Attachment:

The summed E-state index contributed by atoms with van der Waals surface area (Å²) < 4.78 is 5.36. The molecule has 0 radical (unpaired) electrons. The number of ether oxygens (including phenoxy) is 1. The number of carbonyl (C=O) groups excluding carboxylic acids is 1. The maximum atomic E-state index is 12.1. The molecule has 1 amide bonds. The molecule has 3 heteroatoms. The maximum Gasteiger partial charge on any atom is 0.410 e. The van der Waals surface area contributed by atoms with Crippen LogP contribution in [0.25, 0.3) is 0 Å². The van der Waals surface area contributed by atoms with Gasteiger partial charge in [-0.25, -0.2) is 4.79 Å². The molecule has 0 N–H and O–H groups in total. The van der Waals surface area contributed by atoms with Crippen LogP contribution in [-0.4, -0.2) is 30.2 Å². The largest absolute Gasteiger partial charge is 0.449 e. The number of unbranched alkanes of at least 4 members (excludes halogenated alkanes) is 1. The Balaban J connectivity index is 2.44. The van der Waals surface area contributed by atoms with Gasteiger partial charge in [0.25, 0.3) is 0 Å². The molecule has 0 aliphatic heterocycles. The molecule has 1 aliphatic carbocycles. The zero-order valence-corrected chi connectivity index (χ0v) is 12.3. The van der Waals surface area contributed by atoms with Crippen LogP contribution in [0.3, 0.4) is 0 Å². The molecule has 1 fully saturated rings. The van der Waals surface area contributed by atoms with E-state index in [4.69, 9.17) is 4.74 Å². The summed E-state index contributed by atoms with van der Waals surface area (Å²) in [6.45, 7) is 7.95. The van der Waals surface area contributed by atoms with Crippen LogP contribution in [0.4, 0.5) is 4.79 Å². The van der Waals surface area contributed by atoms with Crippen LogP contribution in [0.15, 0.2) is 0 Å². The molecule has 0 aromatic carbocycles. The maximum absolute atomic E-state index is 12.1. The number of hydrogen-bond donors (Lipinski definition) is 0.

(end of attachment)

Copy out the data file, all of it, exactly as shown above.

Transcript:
The summed E-state index contributed by atoms with van der Waals surface area (Å²) < 4.78 is 5.36. The molecule has 0 radical (unpaired) electrons. The number of ether oxygens (including phenoxy) is 1. The number of carbonyl (C=O) groups excluding carboxylic acids is 1. The maximum atomic E-state index is 12.1. The molecule has 1 amide bonds. The molecule has 3 heteroatoms. The maximum Gasteiger partial charge on any atom is 0.410 e. The van der Waals surface area contributed by atoms with Crippen LogP contribution in [0.25, 0.3) is 0 Å². The van der Waals surface area contributed by atoms with Gasteiger partial charge in [-0.25, -0.2) is 4.79 Å². The molecule has 0 N–H and O–H groups in total. The van der Waals surface area contributed by atoms with Crippen LogP contribution in [-0.4, -0.2) is 30.2 Å². The largest absolute Gasteiger partial charge is 0.449 e. The number of unbranched alkanes of at least 4 members (excludes halogenated alkanes) is 1. The Balaban J connectivity index is 2.44. The van der Waals surface area contributed by atoms with Gasteiger partial charge in [0.25, 0.3) is 0 Å². The molecule has 0 aliphatic heterocycles. The molecule has 1 aliphatic carbocycles. The zero-order valence-corrected chi connectivity index (χ0v) is 12.3. The van der Waals surface area contributed by atoms with Crippen LogP contribution in [0.3, 0.4) is 0 Å². The molecule has 1 fully saturated rings. The van der Waals surface area contributed by atoms with E-state index in [4.69, 9.17) is 4.74 Å². The summed E-state index contributed by atoms with van der Waals surface area (Å²) in [6.45, 7) is 7.95. The van der Waals surface area contributed by atoms with Crippen LogP contribution in [0.4, 0.5) is 4.79 Å². The van der Waals surface area contributed by atoms with Crippen LogP contribution in [0.15, 0.2) is 0 Å². The molecule has 0 aromatic carbocycles. The maximum absolute atomic E-state index is 12.1. The number of hydrogen-bond donors (Lipinski definition) is 0.